How Your Brain Interprets These Optical Illusions Will Determine If You Are Funny Or Wise

There are two straight lines that are similar. Isn’t it a little dull? But what happens if you change what’s going on in their environment? The lines seem to have changed size in comparison to one another; they could shrink and grow; they could change colours; they could stretch and compress; and they could bend, buckle, or even change directions. However, while it can appear that the lines themselves are bending or buckling, the only thing that is actually bending or buckling is your mind, which is the most fascinating aspect of optical illusions.

When you look at something, what you’re actually seeing is the light that reflected off of it and reached your eye, and then transforms the light into electrical impulses that your brain can interpret as an image. The process takes about a tenth of a second, but your eyes are bombarded with a steady stream of light and an enormous amount of data, making it impossible for your brain to concentrate on all at once. Taking a drink of water from a firehose would be like attempting to take a sip of water from a fire hose. So, to compensate for your brain’s tenth-of-a-second processing lag, your brain takes shortcuts, simplifying what you see to help you focus on what’s essential. This ability assisted early humans in surviving encounters with fast predators – or, at the very least, avoiding crashing into obstacles such as trees.

Optical illusions take advantage of these types of shortcuts to deceive our minds.

Take, for example, the Hering illusion. When a bike-spokes radial pattern is placed behind two parallel, straight horizontal lines, the lines appear bent, despite the fact that they are perfectly straight. When your brain notices the radial pattern, it concentrates on the central point, as if you’re approaching it. Since your brain believes the two parallel lines are approaching you, it enlarges them when they reach the radial pattern’s base, making the lines appear bent.

Not all optical illusions fool our minds into thinking we’re seeing motion. Some might even trick our minds into seeing colours or shades that aren’t really there. Take, for example, the Mach bands illusion, which is depicted in the image below. While a given band appears to be lighter on top and darker on the bottom, separating the bands reveals that each band is a solid colour. The illusory gradient is caused by a mechanism known as lateral inhibition, which is mediated by rods, which are light-sensitive cells in our eyes.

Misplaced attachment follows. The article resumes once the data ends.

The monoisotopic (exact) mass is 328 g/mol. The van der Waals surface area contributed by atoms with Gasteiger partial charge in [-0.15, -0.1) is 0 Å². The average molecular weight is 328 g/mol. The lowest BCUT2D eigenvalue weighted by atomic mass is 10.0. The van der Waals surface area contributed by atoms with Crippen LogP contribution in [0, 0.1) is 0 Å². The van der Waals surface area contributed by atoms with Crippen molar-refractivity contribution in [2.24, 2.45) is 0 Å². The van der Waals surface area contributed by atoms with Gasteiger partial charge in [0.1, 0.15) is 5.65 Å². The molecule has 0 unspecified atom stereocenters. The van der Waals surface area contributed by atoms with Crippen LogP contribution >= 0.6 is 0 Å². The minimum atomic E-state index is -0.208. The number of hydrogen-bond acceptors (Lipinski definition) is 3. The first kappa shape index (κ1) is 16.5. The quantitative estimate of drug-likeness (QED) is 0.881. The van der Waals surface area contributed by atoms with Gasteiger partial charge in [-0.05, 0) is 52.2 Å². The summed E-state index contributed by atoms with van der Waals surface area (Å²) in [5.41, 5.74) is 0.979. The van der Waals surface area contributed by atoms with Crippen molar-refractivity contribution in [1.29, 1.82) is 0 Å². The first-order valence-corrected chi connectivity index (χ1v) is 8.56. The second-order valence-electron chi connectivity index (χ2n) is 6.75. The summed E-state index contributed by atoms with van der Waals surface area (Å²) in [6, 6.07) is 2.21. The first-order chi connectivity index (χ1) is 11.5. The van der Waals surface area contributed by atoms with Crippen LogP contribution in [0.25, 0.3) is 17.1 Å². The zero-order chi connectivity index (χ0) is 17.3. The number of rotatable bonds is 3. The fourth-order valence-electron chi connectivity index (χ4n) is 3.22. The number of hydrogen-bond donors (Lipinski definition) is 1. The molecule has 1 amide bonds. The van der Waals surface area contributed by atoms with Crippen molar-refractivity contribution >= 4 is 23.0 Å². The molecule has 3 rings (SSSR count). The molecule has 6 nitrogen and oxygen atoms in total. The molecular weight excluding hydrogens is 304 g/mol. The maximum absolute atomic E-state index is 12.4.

Another type of eye cell gathers information about light and dark values from a variety of photoreceptors, but it has a way of “leaking” this light information to neighbouring cells, resulting in a visible halo while viewing such high-contrast images. The effect can be seen in the Hermann grid, a well-known illusion in which grey circles appear at the intersection points of each square.

What about those optical illusions that make a still picture appear to move? A mind-blowing brain fart is the psychedelic peripheral drift illusion. Take a look at the figure’s base. It appears to be nothing more than a cool pattern. When you look outside of it, though, it begins to roll. This is partly due to our perception of light and dark.

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    Which circle is the largest?

    • The right-hand one
    • The left-hand one
    • They’re exactly the same size!
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    What’s the total number of legs you see?

    • 4
    • 5
    • 8
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    What colour are the circles in the background?

    • Yellow, pink, and blue.
    • Pink
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    Who is the person in this photograph?

    • Ben Stiller
    • Beyonce
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    Which of these windows is the largest?

    • The right-hand one
    • The left-hand one
    • They’re both about the same height.

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